PICTURE PERFECT? Rohmer, like Godard, finishes his career painting with light.
Now 88 years old, Eric Rohmer, a leading light of the French New Wave and a former film critic at Cahiers du cinéma, says Romance ofAstrea and Celadon [Les amours d’Astrée et de Céladon] is his last film. That people who have never seen a Rohmer film might not want to start with this one is a fair warning. Based on a 17th-century novel by Honoré d’Urfé and set in fifth-century-BC Gaul, Astrea and Celadon features a cast of French Renaissance Faire hippie-dippies playing shepherds and shepherdesses, nymphs and druids. It may be a Rohmerian moral tale, but it is far removed from the Parisian world of contemporary amour that Rohmer has been investigating over the past 40 years or so.
|Romance of Astrea and Celadon | Directed by Eric Rohmer | Written by Eric Rohmer based on the Novel by Honoré D’urfé | with Andy Gillet, Stéphanie Crayencour, Cécile Cassel, Véronique Reymond, and Rosette | Koch Lober Films | French | 109 minutes | Museum of Fine Arts: September 5, 7, 10, 12, 12, 17, 18|
On the other hand, if you’re in the position to make Rohmer’s last movie the first one you see, do it. That way, when you get around to seeing classic Rohmer films like My Night at Maud’s, Claire’s Knee, A Summer’s Tale, or A Winter’s Tale, they will seem very strange, possibly even stranger than Astrea and Celadon. They won’t seem like talky relationship films at all. Under the influence of Astrea and Celadon, you will see them in the context Rohmer intended. They will appear to you as quasi-mystical love stories in which lovers, with a flat intensity, play for high stakes amid a deceptive, fragile calm. Or maybe that’s not your cup of tea either.
They say when a director dies, he becomes a photographer. But what if before he dies he becomes a painter? Astrea and Celadon presents viewers with a number of paintings on classical themes. At the same time, it demonstrates how the cinema transcends painting, furthers its work. The cinematography and the camerawork in this film equal any in Rohmer’s œuvre. We see characters outdoors, from a distance or in Rohmerian medium shots, not large in the frame but not dwarfed by nature. It’s a human perspective we’re not used to anymore.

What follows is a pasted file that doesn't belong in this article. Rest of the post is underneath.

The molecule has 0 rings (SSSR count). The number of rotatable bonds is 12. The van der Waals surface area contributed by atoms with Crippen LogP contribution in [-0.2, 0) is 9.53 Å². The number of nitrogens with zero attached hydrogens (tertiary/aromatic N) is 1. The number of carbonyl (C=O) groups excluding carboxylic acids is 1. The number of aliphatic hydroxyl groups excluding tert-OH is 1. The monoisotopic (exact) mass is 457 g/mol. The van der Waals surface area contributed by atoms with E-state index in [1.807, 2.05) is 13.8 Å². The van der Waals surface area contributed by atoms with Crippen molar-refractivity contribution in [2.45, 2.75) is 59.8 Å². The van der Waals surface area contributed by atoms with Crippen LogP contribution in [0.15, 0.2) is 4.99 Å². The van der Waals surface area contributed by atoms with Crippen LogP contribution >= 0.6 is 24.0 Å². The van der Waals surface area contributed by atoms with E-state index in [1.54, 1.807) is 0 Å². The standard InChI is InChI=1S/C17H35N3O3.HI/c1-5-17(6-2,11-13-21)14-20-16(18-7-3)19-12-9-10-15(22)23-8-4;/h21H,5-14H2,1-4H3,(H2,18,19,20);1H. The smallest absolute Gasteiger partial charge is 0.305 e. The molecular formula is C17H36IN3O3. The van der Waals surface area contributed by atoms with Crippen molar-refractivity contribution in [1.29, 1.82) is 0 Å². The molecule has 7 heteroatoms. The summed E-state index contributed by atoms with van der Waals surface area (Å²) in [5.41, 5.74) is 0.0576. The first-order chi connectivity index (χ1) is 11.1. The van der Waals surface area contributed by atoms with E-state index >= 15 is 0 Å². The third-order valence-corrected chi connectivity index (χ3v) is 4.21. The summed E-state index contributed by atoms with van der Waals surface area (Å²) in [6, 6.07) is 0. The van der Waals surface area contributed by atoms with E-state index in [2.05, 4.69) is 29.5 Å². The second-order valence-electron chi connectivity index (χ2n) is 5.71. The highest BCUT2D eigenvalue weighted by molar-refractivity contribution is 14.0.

“I’m alive!” Those are practically the last words of this death-haunted but sun-dappled film by an old man. Astrea and Celadon calls to mind the “Miracle” section of Roberto Rossellini’s L’amore, but without that film’s wink. In fact, this may be the least cynical film ever made, not to mention the most unhip. Here, Rohmer has put a foundation under airy-fairy French castles, and if at times, particularly during a montage of dissolves of lovers’ faces in nature, Astrea and Celadon resembles a feminine-hygiene ad from the 1970s, so what?
The film is totally the product of a lifetime’s worth of artistic reflection; all Rohmer’s æsthetic pursuits come together in an open and unconcerned way. In one scene by a river, we seem to be witnessing the last scene of unspoiled nature that will ever be shot. The film’s fey quality extends to its somewhat creepy and awkward obsession with cross-dressing, and some of it is frankly unbelievable. Yet it’s a valedictory to much of what the French New Wave set out to do, in both writing and filmmaking. To paraphrase a line of dialogue from it, it spares us the pain of averting our gaze.
Romance of Astrea and Celadon represents a last gasp of more than the New Wave. Imbued with a commune-centric feel for certain pastoral longings of late-1960s culture, it’s also a last gasp of ’60s-style nudist-colony Christianity. It attempts to redeem the disrupted pastoral sections of Godard’s Weekend, and with its nature settings, it has the offhand quality of “bad” Godard from the late 1960s, like Wind from the East. Its use of paintings also calls to mind Godard’s Passion, though it’s nothing like that film. Fifty years after they first met and worked together, both Rohmer and Godard finish their careers as painters in light.